Nearly everybody is getting a pay increase this summer, with scale changes that were negotiated -- retroactive to May 1 -- for staff, faculty and TAs. But not everybody is seeing the full increase in tomorrow's pay, which covers the month of July:
New pay levels for staff start tomorrow, but a lump sum representing retroactive pay for May and June will wait until the August payday.There are other reasons for changes in people's take-home pay this month too -- including a reduction in Ontario income tax rates that took effect July 1. The whole thing has been a big project for the payroll department, and Scott notes that she, her payroll staff, and the rest of human resources "would like to thank the campus for their patience. Everyone has been very understanding of the demands on HR at the moment, and we appreciate the support." (Among the demands: development of the Human Resources Management System and training on its PeopleSoft software.)
New pay levels for TAs begin in August, when they will also see retroactive pay for May, June and July.
New pay levels for faculty start in September, when they will also see retroactive pay for May, June, July and August.
At present, tuition fees for full-time university and college students in Britain are paid by the government. (Part-timers pay their own.) The National Committee of Inquiry into Higher Education, chaired by Sir Ron Dearing, has recommended that fees be increased and be covered by government loans, which students would have to repay after they graduate and find work.
"Those with higher education qualifications are the main beneficiaries, through improved employment prospects and pay," says the official summary of the Dearing report. "As a consequence, we suggest that graduates in work should make a greater contribution to the costs of higher education in future. . . . The state should also remain a major source of funding for higher education. . . .Over the long term, public spending on higher education should increase with the growth in Gross Domestic Product."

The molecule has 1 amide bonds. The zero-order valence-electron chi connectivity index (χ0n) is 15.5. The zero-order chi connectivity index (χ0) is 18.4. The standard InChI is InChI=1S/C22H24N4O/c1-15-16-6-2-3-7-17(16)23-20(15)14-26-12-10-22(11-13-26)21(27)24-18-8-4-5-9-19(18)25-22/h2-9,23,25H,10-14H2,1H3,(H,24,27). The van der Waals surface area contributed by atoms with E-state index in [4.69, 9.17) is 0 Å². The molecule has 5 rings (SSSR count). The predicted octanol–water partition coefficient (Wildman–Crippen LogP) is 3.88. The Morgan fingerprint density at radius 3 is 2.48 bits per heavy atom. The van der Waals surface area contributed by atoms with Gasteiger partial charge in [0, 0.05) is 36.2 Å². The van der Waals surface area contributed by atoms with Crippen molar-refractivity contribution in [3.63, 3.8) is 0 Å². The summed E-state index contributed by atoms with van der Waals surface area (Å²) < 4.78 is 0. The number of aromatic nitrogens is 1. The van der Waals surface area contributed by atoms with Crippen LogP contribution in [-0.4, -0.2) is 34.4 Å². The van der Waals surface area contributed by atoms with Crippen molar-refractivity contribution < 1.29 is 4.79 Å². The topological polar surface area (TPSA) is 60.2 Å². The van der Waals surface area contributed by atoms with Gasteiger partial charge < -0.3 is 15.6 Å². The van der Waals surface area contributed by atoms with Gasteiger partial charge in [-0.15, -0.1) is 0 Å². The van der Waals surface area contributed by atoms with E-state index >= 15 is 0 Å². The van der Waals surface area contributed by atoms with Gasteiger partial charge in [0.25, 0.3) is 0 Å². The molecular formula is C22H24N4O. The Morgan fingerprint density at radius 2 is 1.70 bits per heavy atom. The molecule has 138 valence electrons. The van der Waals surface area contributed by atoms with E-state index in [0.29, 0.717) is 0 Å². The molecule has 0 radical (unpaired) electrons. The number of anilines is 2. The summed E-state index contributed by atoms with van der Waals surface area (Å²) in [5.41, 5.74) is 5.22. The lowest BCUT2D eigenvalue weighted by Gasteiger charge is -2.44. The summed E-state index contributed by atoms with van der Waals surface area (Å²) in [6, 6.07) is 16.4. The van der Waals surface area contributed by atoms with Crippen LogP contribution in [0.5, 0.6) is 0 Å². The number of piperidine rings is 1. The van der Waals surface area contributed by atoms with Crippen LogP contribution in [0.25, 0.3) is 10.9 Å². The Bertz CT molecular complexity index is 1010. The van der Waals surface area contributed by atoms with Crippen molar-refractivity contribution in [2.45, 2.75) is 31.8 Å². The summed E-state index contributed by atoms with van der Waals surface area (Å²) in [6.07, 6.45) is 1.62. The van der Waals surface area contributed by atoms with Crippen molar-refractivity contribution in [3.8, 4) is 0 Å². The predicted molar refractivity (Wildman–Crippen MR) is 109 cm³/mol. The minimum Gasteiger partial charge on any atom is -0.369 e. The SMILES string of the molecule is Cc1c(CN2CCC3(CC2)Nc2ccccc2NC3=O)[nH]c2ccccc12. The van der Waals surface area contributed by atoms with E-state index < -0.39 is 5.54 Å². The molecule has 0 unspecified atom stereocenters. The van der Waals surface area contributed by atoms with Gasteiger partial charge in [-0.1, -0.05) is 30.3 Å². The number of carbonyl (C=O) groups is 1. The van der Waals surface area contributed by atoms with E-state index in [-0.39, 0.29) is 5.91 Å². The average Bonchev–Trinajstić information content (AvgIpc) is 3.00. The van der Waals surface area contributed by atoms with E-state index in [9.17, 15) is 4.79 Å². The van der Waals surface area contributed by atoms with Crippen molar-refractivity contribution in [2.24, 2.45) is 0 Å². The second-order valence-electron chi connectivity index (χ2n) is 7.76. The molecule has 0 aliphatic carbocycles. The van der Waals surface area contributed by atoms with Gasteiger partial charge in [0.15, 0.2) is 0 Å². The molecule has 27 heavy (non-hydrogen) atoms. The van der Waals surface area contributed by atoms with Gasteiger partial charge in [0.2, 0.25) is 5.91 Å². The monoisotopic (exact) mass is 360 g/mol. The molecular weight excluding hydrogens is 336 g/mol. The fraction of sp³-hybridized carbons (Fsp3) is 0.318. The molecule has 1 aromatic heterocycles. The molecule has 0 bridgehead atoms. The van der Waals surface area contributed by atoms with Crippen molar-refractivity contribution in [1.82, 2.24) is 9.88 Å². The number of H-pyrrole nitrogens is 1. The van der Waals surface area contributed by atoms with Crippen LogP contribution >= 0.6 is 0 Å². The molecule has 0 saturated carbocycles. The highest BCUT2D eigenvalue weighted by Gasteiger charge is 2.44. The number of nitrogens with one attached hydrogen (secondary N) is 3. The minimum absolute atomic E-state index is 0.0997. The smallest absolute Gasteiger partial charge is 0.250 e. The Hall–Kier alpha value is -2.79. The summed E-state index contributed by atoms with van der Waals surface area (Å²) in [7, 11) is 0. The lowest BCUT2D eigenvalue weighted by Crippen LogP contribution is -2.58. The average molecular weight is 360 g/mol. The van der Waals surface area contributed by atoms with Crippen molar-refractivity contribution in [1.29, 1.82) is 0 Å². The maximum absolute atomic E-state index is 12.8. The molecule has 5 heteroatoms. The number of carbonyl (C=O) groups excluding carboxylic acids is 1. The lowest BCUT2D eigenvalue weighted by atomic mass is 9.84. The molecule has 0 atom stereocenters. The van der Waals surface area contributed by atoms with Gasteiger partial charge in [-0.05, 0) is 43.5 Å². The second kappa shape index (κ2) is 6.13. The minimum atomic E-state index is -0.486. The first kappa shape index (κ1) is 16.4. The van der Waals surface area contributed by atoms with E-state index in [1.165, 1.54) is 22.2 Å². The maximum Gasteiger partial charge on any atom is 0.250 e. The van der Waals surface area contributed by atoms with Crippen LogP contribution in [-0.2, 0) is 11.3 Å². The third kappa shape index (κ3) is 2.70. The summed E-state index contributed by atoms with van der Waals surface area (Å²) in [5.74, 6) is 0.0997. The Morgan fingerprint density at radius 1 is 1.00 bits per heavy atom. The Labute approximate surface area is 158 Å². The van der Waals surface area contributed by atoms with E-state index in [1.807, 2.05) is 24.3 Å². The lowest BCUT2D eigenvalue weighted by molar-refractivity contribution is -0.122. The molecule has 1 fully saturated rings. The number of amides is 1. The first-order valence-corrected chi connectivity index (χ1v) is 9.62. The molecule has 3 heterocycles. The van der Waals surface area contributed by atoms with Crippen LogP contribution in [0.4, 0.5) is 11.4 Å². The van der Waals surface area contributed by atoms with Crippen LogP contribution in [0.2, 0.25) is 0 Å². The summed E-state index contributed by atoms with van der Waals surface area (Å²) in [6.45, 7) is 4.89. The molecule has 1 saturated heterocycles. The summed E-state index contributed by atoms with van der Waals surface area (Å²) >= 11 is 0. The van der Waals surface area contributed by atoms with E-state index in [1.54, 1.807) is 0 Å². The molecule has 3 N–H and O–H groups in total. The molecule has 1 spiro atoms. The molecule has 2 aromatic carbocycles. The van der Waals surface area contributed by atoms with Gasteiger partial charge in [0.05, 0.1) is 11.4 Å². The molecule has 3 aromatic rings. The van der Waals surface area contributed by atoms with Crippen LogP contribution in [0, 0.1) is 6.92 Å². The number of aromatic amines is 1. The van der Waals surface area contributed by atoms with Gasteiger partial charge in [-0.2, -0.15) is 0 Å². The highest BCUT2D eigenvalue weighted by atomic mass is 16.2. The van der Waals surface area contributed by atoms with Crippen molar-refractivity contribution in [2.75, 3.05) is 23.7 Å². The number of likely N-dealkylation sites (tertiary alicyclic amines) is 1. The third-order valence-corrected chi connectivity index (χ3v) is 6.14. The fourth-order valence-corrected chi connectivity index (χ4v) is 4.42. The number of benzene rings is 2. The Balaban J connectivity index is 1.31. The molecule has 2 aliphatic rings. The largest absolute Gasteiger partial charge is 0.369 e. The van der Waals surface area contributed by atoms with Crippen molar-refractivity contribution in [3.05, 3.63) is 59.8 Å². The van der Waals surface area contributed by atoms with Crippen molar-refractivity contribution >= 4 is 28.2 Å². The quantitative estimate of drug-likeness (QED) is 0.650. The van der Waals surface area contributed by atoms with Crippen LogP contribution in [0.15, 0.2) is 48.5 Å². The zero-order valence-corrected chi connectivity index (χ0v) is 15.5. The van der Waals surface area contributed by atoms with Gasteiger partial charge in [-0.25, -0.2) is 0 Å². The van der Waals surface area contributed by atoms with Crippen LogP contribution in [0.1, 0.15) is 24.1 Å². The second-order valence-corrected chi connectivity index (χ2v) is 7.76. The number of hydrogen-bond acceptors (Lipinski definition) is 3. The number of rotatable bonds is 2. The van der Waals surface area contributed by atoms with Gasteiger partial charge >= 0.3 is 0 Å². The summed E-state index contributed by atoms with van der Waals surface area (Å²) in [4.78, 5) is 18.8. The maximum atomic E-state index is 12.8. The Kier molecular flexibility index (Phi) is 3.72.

The report says the amount charged to students should be "a flat rate one and not varied by subject of study so that access to expensive or prestigious programmes is by academic merit not financial means". The student contribution, through income-contingent repayments, should be about 25 per cent of the cost of their education, the report suggests.
Among other matters in the Dearing report:
Mature students have their "summer celebration" at 12 noon at the University Club. (Last-minute information: ext. 2429.)
The physics department presents Rul Yang of the Space Vacuum Epitaxy Center -- now there's a title! -- at the University of Houston, at 3:00 in Physics room 308. He'll talk about "Mid-IR Semiconductor Lasers: Physics and Applications".
The chemical engineering department has a talk at 3:30 (Engineering I room 2517) by Rafael Diaz-Real of Santa Fe, speaking on "Development of a New Approach to Producing Sol-Gel Materials".
"Into the Woods", produced by the separate school board's Performing Arts Summer School, has another performance tonight (and also Friday) in the Humanities Theatre. Their news release doesn't mention time or ticket prices.
Wilfrid Laurier University has been running Arts Express '97, "an integrated arts camp for children with special needs", this week, and will present "Under the Sea" Friday at 1:30 at WLU's Maureen Forrester Recital Hall. All are welcome at the performance.
From Napoleon to Stalin, not to mention the potato famine: History 263 is the study of "Europe in the Nineteenth and Twentieth Centuries", and this site is an extensive resource for students taking it this term. The instructor, David Schweitzer, explains:
It contains copies of the course outline, the essay handout for the course, and copies of all teaching overheads used in the course which contain the lecture outlines and important names and terms the student should know from each lecture.History 263 is, of course, listed on the index of UW Courses with Web Home Pages as maintained by the teaching resource office.
The page was developed by me as a teaching aid, and is administered by the history department secretary, Donna Lang. Its intended audience includes not only those who are taking the course now, but students who might be interested in taking the course in the future, letting them know what sort of assignments they can expect and what the contents of the lectures might be.
I am a part-time instructor for the department, and this is the first course I have taught for Waterloo, so it is a little early to tell how many of the students are referring to the page. The page is designed to help the student organize and revise their lecture notes when studying. Its design is simple and it is meant as a reference guide to studying the course.
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